This Cincinnati Zoo baby hippo was born six weeks premature and weighed just 29 pounds- about half as much as the low end of the average birth weight for a Nile hippo.
Millions of wildlife lovers worldwide followed Cincinnati Zoo keepers even as they nursed Fiona back to health.
Named after the famous Shrek movie character, Fiona is the smallest hippo ever to survive.
She is most active at the Hippo Cove between 3 pm and 5 pm.
Cincinnati Zoo’s Harambe
Harambe, a 17-year-old Western Lowland Gorilla resident of Cincinnati Zoo, is etched in public memory for the infamous incident that led to his death.
On 28 May 2016, a three-year-old boy fell into the gorilla enclosure at the zoo.
Harambe grabbed and dragged the boy and was shot by a zoo worker to save the boy’s life.
The ordeal was recorded on video and was much talked about nationally and internationally.
It sparked a debate over the use of lethal force instead of the tranquilizer on animals in captivity.
Cincinnati Zoo and Botanical Garden have quite a few engaging animal encounters for the zoo guests.
Most are included with the general entry ticket.
Giraffe Feeding: Visitors can feed the zoo Giraffes at an extra cost
Timings: 9.30 am to 11.30 am and 12.30 pm to 1.30 pm every day.
Goat Yard: Children and adult can brush the friendly goats in the Cincinnati Zoo Goat Yard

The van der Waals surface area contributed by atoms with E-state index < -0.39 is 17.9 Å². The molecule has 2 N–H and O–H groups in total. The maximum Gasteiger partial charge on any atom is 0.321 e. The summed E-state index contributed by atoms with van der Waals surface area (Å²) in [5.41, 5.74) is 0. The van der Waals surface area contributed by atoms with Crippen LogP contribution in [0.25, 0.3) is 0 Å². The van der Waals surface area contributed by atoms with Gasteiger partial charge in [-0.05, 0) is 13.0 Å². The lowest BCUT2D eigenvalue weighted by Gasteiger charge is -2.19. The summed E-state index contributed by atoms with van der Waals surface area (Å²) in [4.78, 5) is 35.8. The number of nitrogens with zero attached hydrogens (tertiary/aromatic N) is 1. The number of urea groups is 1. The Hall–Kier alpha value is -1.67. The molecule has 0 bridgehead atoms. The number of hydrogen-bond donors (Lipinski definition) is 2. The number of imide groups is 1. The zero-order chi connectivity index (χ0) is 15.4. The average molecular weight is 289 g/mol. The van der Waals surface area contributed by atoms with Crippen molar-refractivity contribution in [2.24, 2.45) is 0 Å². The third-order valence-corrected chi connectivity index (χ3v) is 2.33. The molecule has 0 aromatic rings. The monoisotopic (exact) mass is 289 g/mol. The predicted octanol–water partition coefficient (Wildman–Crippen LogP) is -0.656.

Timings: Daily from 9.30 am to 4.30 pm
Blakely’s Barn: Children can play and interact with farm animals in the Blakely’s Barn at the Children’s Zoo
Timings: Opens at 11 am from Thursday to Sunday.
Cheetah Run: Kroger Cheetah run takes place at the Cheetah Encounter Yard
Timings: 10.30 am and 12 noon, Thursday to Sunday
Ameritas Bird Encounter: Ameritas Bird Encounter is at the Wings of Wonder Amphitheater.
Timings: 1 pm and 3 pm every day except Wednesday and Thursday
Besides these free encounters, the Cincinnati Zoo also has private paid encounters with exotic animals.
For upwards of $200 per person, visitors can spend half an hour with animals such as Giraffes, Penguins, Sloths, Wallabies, Elephants, Hippo, Red Panda, etc.
Cincinnati Zoo map
With more than two thousand animals to see, it is wiser to have a copy of the Cincinnati Zoo’s map to navigate the various exhibits.
Besides helping spot animal habitats, animal encounters, playgrounds, rides, attractions, etc., you can also find out visitor services such as parking, restrooms, restaurants, etc.
You can either download the map or bookmark this page for later.